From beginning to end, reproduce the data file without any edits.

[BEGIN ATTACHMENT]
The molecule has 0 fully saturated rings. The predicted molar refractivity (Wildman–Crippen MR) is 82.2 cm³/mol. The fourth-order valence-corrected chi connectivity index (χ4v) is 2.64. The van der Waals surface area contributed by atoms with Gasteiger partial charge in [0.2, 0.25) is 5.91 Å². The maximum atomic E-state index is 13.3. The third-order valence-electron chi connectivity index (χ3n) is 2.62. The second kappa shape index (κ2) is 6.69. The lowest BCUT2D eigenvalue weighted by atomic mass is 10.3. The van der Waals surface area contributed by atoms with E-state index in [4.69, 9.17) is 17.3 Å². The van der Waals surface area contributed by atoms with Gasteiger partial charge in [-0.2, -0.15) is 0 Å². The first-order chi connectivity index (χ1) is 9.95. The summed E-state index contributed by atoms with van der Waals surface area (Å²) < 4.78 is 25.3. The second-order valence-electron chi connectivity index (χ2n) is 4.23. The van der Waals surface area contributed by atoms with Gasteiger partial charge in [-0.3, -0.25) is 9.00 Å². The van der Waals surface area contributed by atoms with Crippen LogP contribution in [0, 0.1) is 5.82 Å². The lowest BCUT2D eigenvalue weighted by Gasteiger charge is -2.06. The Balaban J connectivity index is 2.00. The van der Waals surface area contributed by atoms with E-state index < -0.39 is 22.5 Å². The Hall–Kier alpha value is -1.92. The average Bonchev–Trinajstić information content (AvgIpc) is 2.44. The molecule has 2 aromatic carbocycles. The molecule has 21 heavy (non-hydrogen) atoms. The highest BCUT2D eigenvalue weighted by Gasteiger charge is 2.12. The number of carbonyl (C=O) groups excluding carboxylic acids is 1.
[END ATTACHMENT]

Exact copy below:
The molecule has 0 fully saturated rings. The predicted molar refractivity (Wildman–Crippen MR) is 82.2 cm³/mol. The fourth-order valence-corrected chi connectivity index (χ4v) is 2.64. The van der Waals surface area contributed by atoms with Gasteiger partial charge in [0.2, 0.25) is 5.91 Å². The maximum atomic E-state index is 13.3. The third-order valence-electron chi connectivity index (χ3n) is 2.62. The second kappa shape index (κ2) is 6.69. The lowest BCUT2D eigenvalue weighted by atomic mass is 10.3. The van der Waals surface area contributed by atoms with E-state index in [4.69, 9.17) is 17.3 Å². The van der Waals surface area contributed by atoms with Gasteiger partial charge in [-0.2, -0.15) is 0 Å². The first-order chi connectivity index (χ1) is 9.95. The summed E-state index contributed by atoms with van der Waals surface area (Å²) < 4.78 is 25.3. The second-order valence-electron chi connectivity index (χ2n) is 4.23. The van der Waals surface area contributed by atoms with Gasteiger partial charge in [-0.3, -0.25) is 9.00 Å². The van der Waals surface area contributed by atoms with Crippen LogP contribution in [0, 0.1) is 5.82 Å². The lowest BCUT2D eigenvalue weighted by Gasteiger charge is -2.06. The Balaban J connectivity index is 2.00. The van der Waals surface area contributed by atoms with E-state index < -0.39 is 22.5 Å². The Hall–Kier alpha value is -1.92. The average Bonchev–Trinajstić information content (AvgIpc) is 2.44. The molecule has 2 aromatic carbocycles. The molecule has 21 heavy (non-hydrogen) atoms. The highest BCUT2D eigenvalue weighted by Gasteiger charge is 2.12. The number of carbonyl (C=O) groups excluding carboxylic acids is 1.